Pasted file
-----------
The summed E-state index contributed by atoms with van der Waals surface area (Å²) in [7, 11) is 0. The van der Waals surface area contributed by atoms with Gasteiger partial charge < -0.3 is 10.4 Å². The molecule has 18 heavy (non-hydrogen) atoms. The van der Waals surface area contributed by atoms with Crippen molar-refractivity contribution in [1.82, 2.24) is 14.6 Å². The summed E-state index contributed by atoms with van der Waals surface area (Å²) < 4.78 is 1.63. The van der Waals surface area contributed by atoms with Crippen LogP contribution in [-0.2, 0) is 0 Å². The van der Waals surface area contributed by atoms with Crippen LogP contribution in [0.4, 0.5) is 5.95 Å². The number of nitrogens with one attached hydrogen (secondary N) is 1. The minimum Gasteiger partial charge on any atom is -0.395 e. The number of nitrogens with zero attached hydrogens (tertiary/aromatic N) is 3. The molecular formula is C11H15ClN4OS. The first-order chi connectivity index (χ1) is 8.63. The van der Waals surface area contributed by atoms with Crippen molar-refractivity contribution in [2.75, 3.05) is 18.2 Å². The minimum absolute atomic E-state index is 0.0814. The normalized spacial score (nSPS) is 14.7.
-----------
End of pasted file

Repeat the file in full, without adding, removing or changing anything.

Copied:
The summed E-state index contributed by atoms with van der Waals surface area (Å²) in [7, 11) is 0. The van der Waals surface area contributed by atoms with Gasteiger partial charge < -0.3 is 10.4 Å². The molecule has 18 heavy (non-hydrogen) atoms. The van der Waals surface area contributed by atoms with Crippen molar-refractivity contribution in [1.82, 2.24) is 14.6 Å². The summed E-state index contributed by atoms with van der Waals surface area (Å²) < 4.78 is 1.63. The van der Waals surface area contributed by atoms with Crippen LogP contribution in [-0.2, 0) is 0 Å². The van der Waals surface area contributed by atoms with Crippen LogP contribution in [0.4, 0.5) is 5.95 Å². The number of nitrogens with one attached hydrogen (secondary N) is 1. The minimum Gasteiger partial charge on any atom is -0.395 e. The number of nitrogens with zero attached hydrogens (tertiary/aromatic N) is 3. The molecular formula is C11H15ClN4OS. The first-order chi connectivity index (χ1) is 8.63. The van der Waals surface area contributed by atoms with Crippen molar-refractivity contribution in [2.75, 3.05) is 18.2 Å². The minimum absolute atomic E-state index is 0.0814. The normalized spacial score (nSPS) is 14.7.